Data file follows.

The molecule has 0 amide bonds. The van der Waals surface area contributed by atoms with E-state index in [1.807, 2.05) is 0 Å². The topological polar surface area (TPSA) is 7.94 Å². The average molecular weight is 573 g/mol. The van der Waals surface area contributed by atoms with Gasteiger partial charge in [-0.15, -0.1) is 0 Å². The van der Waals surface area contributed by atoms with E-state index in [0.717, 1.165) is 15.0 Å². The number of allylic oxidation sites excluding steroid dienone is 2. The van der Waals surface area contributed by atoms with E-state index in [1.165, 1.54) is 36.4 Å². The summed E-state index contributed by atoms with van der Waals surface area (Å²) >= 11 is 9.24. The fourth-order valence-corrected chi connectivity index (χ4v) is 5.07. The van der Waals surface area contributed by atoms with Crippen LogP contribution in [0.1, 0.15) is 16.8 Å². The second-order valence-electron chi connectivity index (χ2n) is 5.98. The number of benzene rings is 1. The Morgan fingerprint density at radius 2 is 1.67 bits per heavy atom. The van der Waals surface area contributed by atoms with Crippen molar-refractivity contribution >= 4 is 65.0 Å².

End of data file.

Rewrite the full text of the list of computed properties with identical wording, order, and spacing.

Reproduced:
The molecule has 0 amide bonds. The van der Waals surface area contributed by atoms with E-state index in [1.807, 2.05) is 0 Å². The topological polar surface area (TPSA) is 7.94 Å². The average molecular weight is 573 g/mol. The van der Waals surface area contributed by atoms with Gasteiger partial charge in [-0.15, -0.1) is 0 Å². The van der Waals surface area contributed by atoms with E-state index in [0.717, 1.165) is 15.0 Å². The number of allylic oxidation sites excluding steroid dienone is 2. The van der Waals surface area contributed by atoms with E-state index in [1.165, 1.54) is 36.4 Å². The summed E-state index contributed by atoms with van der Waals surface area (Å²) >= 11 is 9.24. The fourth-order valence-corrected chi connectivity index (χ4v) is 5.07. The van der Waals surface area contributed by atoms with Crippen LogP contribution in [0.1, 0.15) is 16.8 Å². The second-order valence-electron chi connectivity index (χ2n) is 5.98. The number of benzene rings is 1. The Morgan fingerprint density at radius 2 is 1.67 bits per heavy atom. The van der Waals surface area contributed by atoms with Crippen molar-refractivity contribution >= 4 is 65.0 Å².